Mzansi Magic's The Republic makes for robust viewing

2019-08-28 13:39

The politics of our nation is a perfect source for good television. Phumlani S Langa takes in The Republic and marvels at the high production value and all-star line-up.

The Republic
Mzansi Magic (DStv channel 161)
Sunday, 8pm

The seedy world of politics is given a dramatic portrayal in this well-crafted show.

Former president Hendrik Zondo (Siyabonga Thwala) faces money laundering and racketeering charges, which result in him being recalled from office. Sound familiar?

This news is delivered to us by a news anchor in a studio, covering the case as the president heads to trial.

It’s done very well, with Tumelo Mothotoane as the studio anchor. They bounce back to this scene as the show progresses – an artsy way of narration.

The cast is an all-star line-up of South African actors. There is depth in the roster, so much so that the highly proficient Shannon Esra (Isidingo, Hard Copy) makes a cameo as a field anchor – imagine.

Florence Masebe plays Lufuno Mulaudzi, the newly appointed president following the axing of Zondo. Masebe’s acting skills have matured amazingly as the years have gone by. There was a time when I considered her the weakest link in any cast she was part of, but not any more.

In one scene President Mulaudzi screws up her face in disdain as she refers to a speech that has been written for her as “something you might hear in a press conference or in the pages of Isolezwe or City Press”... Smart move by the writers to include that comparison, you safely ensured that this show wouldn’t get a four-out-of-five score.

The Kwesta of local film and TV, Warren Masemola is in this as the former bodyguard to the embattled outgoing president. While he is a heavy-handed man at work, he has a heart in the form of his daughter and wife, the latter played by Masasa Mbangeni.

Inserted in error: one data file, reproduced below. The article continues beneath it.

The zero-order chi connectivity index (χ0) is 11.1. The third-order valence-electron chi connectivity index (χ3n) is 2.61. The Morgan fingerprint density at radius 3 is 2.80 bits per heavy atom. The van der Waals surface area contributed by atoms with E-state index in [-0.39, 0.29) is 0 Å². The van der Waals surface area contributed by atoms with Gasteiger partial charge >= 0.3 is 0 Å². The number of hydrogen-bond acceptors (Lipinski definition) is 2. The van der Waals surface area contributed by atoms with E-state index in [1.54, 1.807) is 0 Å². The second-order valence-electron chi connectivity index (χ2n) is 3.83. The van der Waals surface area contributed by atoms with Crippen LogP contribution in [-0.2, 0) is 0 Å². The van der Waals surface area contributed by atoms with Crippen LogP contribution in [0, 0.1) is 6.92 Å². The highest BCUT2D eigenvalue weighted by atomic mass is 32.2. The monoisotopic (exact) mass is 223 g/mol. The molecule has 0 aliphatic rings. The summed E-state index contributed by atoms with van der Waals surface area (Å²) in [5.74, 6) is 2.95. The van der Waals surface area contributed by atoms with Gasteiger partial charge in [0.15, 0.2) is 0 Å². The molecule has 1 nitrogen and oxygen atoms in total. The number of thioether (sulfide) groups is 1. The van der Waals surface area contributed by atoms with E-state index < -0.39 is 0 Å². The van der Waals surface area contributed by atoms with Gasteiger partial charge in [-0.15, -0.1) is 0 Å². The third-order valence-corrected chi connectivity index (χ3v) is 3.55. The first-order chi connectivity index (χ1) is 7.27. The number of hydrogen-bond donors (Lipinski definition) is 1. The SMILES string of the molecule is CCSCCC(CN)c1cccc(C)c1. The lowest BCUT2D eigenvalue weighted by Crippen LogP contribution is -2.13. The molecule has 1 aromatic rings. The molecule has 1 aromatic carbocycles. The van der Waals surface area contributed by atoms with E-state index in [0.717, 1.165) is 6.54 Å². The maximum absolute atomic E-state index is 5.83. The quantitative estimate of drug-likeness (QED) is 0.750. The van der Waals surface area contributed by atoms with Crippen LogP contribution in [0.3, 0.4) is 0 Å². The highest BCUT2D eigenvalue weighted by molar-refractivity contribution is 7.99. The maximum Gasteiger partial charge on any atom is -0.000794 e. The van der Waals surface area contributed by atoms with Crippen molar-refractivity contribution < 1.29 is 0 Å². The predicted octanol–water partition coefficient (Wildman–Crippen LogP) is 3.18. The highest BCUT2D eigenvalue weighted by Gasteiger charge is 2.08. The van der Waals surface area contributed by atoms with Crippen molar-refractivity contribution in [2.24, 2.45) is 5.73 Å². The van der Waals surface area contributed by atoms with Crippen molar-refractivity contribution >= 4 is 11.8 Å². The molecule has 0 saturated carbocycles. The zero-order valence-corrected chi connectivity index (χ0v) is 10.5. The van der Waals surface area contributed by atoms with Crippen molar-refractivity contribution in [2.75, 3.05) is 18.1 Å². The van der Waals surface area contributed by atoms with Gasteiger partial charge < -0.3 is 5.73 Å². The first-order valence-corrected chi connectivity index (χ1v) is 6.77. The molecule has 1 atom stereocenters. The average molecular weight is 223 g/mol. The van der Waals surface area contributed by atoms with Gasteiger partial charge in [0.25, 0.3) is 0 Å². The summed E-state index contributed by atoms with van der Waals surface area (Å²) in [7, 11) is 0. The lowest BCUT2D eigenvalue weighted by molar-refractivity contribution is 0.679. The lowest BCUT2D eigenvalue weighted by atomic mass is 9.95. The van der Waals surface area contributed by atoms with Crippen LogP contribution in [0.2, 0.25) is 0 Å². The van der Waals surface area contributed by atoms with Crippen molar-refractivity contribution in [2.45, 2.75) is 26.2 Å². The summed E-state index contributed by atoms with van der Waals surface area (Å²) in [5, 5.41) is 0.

This is literally the starting line-up of acting talent in the country, and it isn’t even half of it all.

The Republic feels like a dense drama without the cheapness of a daily soap.

The imagery and shot selection all look to be fuelled by a healthy budget, with even standard dialogue shots seeming far above the average cinematography we’re used to. This is not the basic formula – the attention to detail is surprising and the script daring.

Seeing heavy hitters like Masemola and Mbangeni on screen together locked in an argument around the end of their characters’ marriage, you can almost hear the SA Film and Television Awards calling in the distance, with chants of “and the winner is...”.


Thwala, another go-to leading man, plays Zondo almost as if he drew direct inspiration from uBab’ uZuma for it. And why not, this tale is clearly inspired by the man.

The court finds Zondo guilty in the first episode, nogal. Right after this, Mulaudzi is kidnapped when she visits protesters in Soshanguve.

Masked bandits called The Dogs of Soshanguve take her and her spokesperson captive and hold them for ransom.

This angry clique is lead by Moses (Seputla Sebogodi), who gives us the performance of his career. There’s not a trace of his celebrated character on the original Generations, Kenneth Mashaba, in sight.

Deputy President Cashius (Hlomla Dandala) attempts to orchestrate the retrieval and rescue of the commander in chief, and the plot unfolds slowly to reveal a few well-scripted twists. It was one to keep both eyes on and come awards season, I expect The Republic to excel.

I would intensify the combat scenes and maybe work on pitching a show that doesn’t have a definite article as a prefix to its title.

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October 13 2019